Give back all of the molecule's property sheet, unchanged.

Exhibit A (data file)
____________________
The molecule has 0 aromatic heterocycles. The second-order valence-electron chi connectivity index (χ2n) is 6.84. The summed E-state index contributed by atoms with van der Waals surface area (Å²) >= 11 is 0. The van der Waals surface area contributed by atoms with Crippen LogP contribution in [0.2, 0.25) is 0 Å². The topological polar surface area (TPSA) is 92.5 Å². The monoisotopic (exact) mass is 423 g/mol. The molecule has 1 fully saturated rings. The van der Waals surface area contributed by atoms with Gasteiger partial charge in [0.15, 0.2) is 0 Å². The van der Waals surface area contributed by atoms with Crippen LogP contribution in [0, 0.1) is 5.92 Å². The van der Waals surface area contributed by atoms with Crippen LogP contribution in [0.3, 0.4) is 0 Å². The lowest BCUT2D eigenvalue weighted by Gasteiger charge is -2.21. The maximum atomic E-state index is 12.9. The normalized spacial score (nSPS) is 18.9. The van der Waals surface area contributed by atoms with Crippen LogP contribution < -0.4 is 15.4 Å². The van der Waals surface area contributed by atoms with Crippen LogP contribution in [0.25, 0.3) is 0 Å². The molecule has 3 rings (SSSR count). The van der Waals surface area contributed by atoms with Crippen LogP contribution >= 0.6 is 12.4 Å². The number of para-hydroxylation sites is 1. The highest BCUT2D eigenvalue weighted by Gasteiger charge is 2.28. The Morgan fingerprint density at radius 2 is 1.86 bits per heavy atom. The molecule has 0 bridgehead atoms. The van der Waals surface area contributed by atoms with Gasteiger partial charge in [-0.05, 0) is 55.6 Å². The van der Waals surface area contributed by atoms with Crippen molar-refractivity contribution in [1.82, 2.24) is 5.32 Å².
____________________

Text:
The molecule has 0 aromatic heterocycles. The second-order valence-electron chi connectivity index (χ2n) is 6.84. The summed E-state index contributed by atoms with van der Waals surface area (Å²) >= 11 is 0. The van der Waals surface area contributed by atoms with Crippen LogP contribution in [0.2, 0.25) is 0 Å². The topological polar surface area (TPSA) is 92.5 Å². The monoisotopic (exact) mass is 423 g/mol. The molecule has 1 fully saturated rings. The van der Waals surface area contributed by atoms with Gasteiger partial charge in [0.15, 0.2) is 0 Å². The van der Waals surface area contributed by atoms with Crippen LogP contribution in [0, 0.1) is 5.92 Å². The van der Waals surface area contributed by atoms with Crippen LogP contribution in [0.3, 0.4) is 0 Å². The lowest BCUT2D eigenvalue weighted by Gasteiger charge is -2.21. The maximum atomic E-state index is 12.9. The normalized spacial score (nSPS) is 18.9. The van der Waals surface area contributed by atoms with Crippen LogP contribution < -0.4 is 15.4 Å². The van der Waals surface area contributed by atoms with Crippen LogP contribution in [0.25, 0.3) is 0 Å². The molecule has 3 rings (SSSR count). The van der Waals surface area contributed by atoms with Crippen LogP contribution >= 0.6 is 12.4 Å². The number of para-hydroxylation sites is 1. The highest BCUT2D eigenvalue weighted by Gasteiger charge is 2.28. The Morgan fingerprint density at radius 2 is 1.86 bits per heavy atom. The molecule has 0 bridgehead atoms. The van der Waals surface area contributed by atoms with Gasteiger partial charge in [-0.05, 0) is 55.6 Å². The van der Waals surface area contributed by atoms with Crippen molar-refractivity contribution in [1.82, 2.24) is 5.32 Å².